Though Egypt had always been known of, most European interactions with the region had been rooted in religious studies to confirm their connection with the bible. It wasn’t until the late 1700s and the early 1800s, particularly after Napoleon invaded the region, that Europe really started to take Egyptology seriously and began to realize how little they knew of the region. The language, religion, and history of this relatively close kingdom were almost complete mysteries to modern Europe and with each new discovery the place became even more mystical to them. This lead to a trend of eager European collectors raiding the region for relics and artifacts to be used as status symbols as they tried to piece together what this mysterious land was all about. And one thing, in particular, baffled all of them.
Early in the study of the pyramids, the very ability to construct such tremendous objects seemed next to impossible. Even with the advent of steam power and other technology, the people studying them felt that they couldn’t achieve these great structures. Yet there they were, thousands of years old, and put together with such precision with such gigantic blocks that no one could imagine how they would be put together. The blocks were just too heavy, too well fitted, and the pyramids were situated with such mathematical precision. Every detail of them seemed beyond a more primitive civilization – so clearly they couldn’t have been that primitive or they had… outside help.
This impression was never actually true to begin with. The reason it was assumed back then was because the people of the 1800s were trying to think of how they would do it with their modern techniques. These techniques, developed for modern materials with modern tools, wouldn’t be applicable. So the assumption was based entirely in not being able to think outside of their perspectives and that assumption stuck. To this day people will insist that we can’t build the pyramids with accuracy despite the fact it’s not true. In fact, no only do we have the technology to do it today, but studies have found that several of the questions people had in the past were actually answered on the walls.
But this left open a mystery about the ancient world and it got bigger as European powers continued to explore all around. The pyramids in Egypt weren’t unique – they weren’t even the biggest. The Spanish had encountered multiple pyramids during their conquest of the Americas, and as western cultures started to question the construction of the Egyptian pyramids they also began to ask the same of the ones in Mesoamerica. Furthermore, just why would two civilizations on opposite ends of a vast ocean build the same structures? Yes, it could easily be that it was because the pyramid is the easiest shape to build tall with primitive materials, but that just wasn’t spectacular enough. So, come the late 1800s, someone came forward with what he thought to be the answer: all of the pyramid builders were descended from Atlantis!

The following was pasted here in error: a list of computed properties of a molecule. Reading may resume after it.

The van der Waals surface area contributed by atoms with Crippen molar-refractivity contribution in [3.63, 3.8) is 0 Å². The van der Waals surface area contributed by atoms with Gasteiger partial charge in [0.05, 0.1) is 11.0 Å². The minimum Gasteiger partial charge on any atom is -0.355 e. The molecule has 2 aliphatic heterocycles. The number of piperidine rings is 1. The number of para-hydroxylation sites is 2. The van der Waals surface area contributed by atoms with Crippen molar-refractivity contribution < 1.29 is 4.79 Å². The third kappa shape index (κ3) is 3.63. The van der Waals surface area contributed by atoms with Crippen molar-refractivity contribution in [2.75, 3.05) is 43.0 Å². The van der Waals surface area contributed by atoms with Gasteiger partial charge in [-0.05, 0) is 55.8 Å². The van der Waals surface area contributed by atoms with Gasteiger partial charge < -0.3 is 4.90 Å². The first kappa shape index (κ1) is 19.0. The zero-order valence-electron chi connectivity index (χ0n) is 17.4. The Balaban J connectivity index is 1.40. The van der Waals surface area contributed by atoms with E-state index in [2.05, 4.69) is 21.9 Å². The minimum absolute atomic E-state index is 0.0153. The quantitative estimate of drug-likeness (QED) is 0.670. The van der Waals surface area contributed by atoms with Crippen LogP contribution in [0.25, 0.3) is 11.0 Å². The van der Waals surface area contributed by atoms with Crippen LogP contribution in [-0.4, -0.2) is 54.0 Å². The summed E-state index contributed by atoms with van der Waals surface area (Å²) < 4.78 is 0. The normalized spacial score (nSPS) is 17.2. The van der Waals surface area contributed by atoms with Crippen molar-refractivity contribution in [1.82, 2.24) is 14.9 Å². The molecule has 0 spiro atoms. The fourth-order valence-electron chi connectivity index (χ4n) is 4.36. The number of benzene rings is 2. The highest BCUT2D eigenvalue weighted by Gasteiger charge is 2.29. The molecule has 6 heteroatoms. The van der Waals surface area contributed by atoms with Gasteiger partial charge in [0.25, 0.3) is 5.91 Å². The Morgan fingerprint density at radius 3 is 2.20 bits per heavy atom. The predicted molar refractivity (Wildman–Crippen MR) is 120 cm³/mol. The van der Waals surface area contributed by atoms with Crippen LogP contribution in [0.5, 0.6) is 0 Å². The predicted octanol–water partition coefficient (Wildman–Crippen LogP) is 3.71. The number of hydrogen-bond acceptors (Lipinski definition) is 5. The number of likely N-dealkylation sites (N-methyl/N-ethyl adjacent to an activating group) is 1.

In 1882 Ignatius L. Donnelly, a US politician, wrote a book called Atlantis: The Antediluvian World. Donnelly, also an amateur scientist, believed that the story of Plato, the similarities between different cultures around the Atlantic, and the story of the great flood in the bible all pointed at the idea there was once a civilization that existed at the center of it all. According to Donnelly, Atlantis had been destroyed in the deluge and their descendants had created all of the ancient civilizations. And, also according to Donnelly and several other writers of the late 1800s, this perfectly explained the reason why so many ancient civilizations had similar stories and built pyramids.
It would have ended there, but come the 1970s, as the New Age movement got rolling, there was a sudden interest in Atlantis again as it became tied to the idea that people of ancient times knew far more than we do today. A quick search around the internet for videos on Atlantis will show you some pretty fantastic ideas on just what happened to Atlantis and why – including some versions involving Martians (I shit you not). But with the book having been made in the 1880s and the New Age movement starting in the 1970s, what possibly connected the two? Well, for that we need look no further than Edgar Cayce.
Edgar Cayce, a Christian mystic known to have “visions”, is cited by many to be the source of most of the beliefs of the New Age movement today. Born only a few years before Donnelly wrote his book, Cayce eventually went on to have visions of ancient civilizations which, “coincidentally”, reflected the descriptions found in Donnelly’s book. From there on people assumed that Cayce’s visions and Donnelly’s book somehow validated each other and other works on the subject. After all, certainly, one of them could be crazy or lying, but both of them? That could never happen. And, before long, as the concept was picked up by fiction authors such as myself and other, much more successful, creators…
The idea of Atlantis just became something people believed.
(I write novels and dabble in screenplays. Someday, maybe someone will take something I wrote too seriously. Maybe it’ll even be one of my tweets! Hopefully, it doesn’t happen for another 2000 years…)